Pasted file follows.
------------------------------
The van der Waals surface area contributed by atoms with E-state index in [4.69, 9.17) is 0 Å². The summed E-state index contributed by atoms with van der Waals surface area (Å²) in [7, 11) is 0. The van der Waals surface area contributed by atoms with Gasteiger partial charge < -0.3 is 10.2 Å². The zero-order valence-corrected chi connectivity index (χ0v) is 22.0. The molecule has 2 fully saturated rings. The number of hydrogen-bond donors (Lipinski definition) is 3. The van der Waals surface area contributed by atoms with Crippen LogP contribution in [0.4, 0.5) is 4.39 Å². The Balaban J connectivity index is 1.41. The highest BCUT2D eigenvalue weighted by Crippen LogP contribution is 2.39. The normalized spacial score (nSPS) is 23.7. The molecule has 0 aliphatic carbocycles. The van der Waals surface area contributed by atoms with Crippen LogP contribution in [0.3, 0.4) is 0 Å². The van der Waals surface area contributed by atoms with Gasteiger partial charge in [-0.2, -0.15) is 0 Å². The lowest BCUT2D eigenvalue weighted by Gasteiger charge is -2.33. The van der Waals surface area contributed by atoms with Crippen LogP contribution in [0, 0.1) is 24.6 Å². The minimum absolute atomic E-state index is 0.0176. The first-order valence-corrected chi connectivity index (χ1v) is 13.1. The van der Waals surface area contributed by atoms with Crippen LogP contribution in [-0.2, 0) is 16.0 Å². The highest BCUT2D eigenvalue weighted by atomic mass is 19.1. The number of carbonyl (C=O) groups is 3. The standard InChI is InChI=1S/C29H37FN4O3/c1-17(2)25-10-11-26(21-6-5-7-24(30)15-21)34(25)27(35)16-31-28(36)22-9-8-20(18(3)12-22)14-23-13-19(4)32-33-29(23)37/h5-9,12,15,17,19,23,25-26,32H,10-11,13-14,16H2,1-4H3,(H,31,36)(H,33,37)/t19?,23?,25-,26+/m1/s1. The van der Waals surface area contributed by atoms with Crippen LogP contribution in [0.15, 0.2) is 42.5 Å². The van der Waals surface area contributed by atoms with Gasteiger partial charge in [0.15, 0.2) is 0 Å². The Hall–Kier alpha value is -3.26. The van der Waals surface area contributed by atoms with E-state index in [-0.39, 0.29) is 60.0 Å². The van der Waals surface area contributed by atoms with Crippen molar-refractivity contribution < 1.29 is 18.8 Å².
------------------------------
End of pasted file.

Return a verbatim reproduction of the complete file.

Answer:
The van der Waals surface area contributed by atoms with E-state index in [4.69, 9.17) is 0 Å². The summed E-state index contributed by atoms with van der Waals surface area (Å²) in [7, 11) is 0. The van der Waals surface area contributed by atoms with Gasteiger partial charge < -0.3 is 10.2 Å². The zero-order valence-corrected chi connectivity index (χ0v) is 22.0. The molecule has 2 fully saturated rings. The number of hydrogen-bond donors (Lipinski definition) is 3. The van der Waals surface area contributed by atoms with Crippen LogP contribution in [0.4, 0.5) is 4.39 Å². The Balaban J connectivity index is 1.41. The highest BCUT2D eigenvalue weighted by Crippen LogP contribution is 2.39. The normalized spacial score (nSPS) is 23.7. The molecule has 0 aliphatic carbocycles. The van der Waals surface area contributed by atoms with Crippen LogP contribution in [0.3, 0.4) is 0 Å². The van der Waals surface area contributed by atoms with Gasteiger partial charge in [-0.2, -0.15) is 0 Å². The lowest BCUT2D eigenvalue weighted by Gasteiger charge is -2.33. The van der Waals surface area contributed by atoms with Crippen LogP contribution in [0, 0.1) is 24.6 Å². The minimum absolute atomic E-state index is 0.0176. The first-order valence-corrected chi connectivity index (χ1v) is 13.1. The van der Waals surface area contributed by atoms with Crippen LogP contribution in [-0.2, 0) is 16.0 Å². The highest BCUT2D eigenvalue weighted by atomic mass is 19.1. The number of carbonyl (C=O) groups is 3. The standard InChI is InChI=1S/C29H37FN4O3/c1-17(2)25-10-11-26(21-6-5-7-24(30)15-21)34(25)27(35)16-31-28(36)22-9-8-20(18(3)12-22)14-23-13-19(4)32-33-29(23)37/h5-9,12,15,17,19,23,25-26,32H,10-11,13-14,16H2,1-4H3,(H,31,36)(H,33,37)/t19?,23?,25-,26+/m1/s1. The van der Waals surface area contributed by atoms with Crippen LogP contribution in [0.15, 0.2) is 42.5 Å². The van der Waals surface area contributed by atoms with Gasteiger partial charge in [0.15, 0.2) is 0 Å². The Hall–Kier alpha value is -3.26. The van der Waals surface area contributed by atoms with E-state index in [-0.39, 0.29) is 60.0 Å². The van der Waals surface area contributed by atoms with Crippen molar-refractivity contribution < 1.29 is 18.8 Å².